CHICAGO — Ohio is looking for advisors to help it explore privatization options for the Ohio Turnpike.

The state’s request for letters of interest marks the formal start of the effort to lease or enter into a public-private partnership to operate the Turnpike, one of several privatization proposals pushed by Gov. John Kasich.

The winning firm will help the state explore several options for the Turnpike, including various P3s and a long-term lease, and the impact of a lease on parallel routes. If the state opts to go for a long-term lease, the firm will help craft a request for solicitation of bidders for and eventually help select a winning bidder.

The advisory team must have P3 experience with brownfield leases and financial analysis experience that includes the debt market and municipal bond experience, the state said in its request for letters form.

Ohio currently operates only one toll road, the 241-mile Turnpike, running east to west through the northern part of the state. The road is operated by the double-A rated Ohio Turnpike Commission, which also sells debt for the Turnpike. It is a relatively rare issuer that last sold new-money bonds in 2001.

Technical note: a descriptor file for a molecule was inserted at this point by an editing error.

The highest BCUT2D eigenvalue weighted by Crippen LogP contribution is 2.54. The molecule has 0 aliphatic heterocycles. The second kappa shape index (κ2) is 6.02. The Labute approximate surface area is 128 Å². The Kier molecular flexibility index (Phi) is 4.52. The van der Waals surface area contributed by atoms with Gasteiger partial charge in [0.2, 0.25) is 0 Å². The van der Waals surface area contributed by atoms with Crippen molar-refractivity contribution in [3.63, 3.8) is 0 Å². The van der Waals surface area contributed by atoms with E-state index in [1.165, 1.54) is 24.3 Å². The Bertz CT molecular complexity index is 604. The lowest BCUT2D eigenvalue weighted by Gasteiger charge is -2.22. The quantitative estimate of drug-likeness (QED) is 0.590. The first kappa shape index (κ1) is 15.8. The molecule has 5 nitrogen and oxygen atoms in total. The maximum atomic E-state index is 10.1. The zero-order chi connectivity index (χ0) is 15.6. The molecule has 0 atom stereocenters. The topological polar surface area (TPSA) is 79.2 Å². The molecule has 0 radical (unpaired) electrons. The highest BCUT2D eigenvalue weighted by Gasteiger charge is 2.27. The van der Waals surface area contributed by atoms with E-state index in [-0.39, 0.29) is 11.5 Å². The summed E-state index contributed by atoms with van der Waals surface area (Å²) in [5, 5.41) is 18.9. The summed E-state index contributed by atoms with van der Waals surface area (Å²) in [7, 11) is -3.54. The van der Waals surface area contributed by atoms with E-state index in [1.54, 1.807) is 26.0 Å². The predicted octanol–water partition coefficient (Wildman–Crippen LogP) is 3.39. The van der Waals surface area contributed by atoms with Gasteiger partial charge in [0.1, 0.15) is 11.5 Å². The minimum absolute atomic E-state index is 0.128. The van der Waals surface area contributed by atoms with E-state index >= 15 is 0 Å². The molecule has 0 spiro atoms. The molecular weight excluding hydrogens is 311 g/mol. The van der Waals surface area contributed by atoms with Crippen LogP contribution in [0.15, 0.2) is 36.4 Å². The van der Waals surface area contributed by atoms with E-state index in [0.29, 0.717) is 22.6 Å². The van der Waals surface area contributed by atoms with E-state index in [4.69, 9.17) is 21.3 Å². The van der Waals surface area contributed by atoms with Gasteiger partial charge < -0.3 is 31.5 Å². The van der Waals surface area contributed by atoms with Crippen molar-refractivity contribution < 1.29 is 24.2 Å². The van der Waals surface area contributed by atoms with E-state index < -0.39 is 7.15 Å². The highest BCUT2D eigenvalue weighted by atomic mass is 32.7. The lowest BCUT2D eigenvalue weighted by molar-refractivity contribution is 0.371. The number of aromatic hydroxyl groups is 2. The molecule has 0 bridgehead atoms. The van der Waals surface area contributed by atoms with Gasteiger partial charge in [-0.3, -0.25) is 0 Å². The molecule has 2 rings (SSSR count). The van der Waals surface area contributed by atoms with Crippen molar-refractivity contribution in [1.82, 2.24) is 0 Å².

The state’s new 2012-2013 budget authorizes Ohio to enter into a P3 or long-term lease of the Turnpike and includes the request for letters of interest process as a first step.

Kasich has said a lease, which the budget restricts to 75 years, could generate up to $2.4 billion. Of that, the state would have to pay off $600 million of outstanding bonds, which need to be defeased in the event of privatization.

In recent talks, the governor said he wants a deal that would provide ongoing revenue to the state instead of just an up-front cash payment.

The consultant contract would cover three phases, the first of which is expected to last four months, with the second phase lasting six months, according to the request for letters of interest.

Following phases would include providing information to the General Assembly about the proposal and selecting a final bidder.

The transaction is a joint project of the Ohio Department of Transportation and the Ohio Office of Budget and Management. Compensation will be negotiated and structured on a fee-for-service basis.

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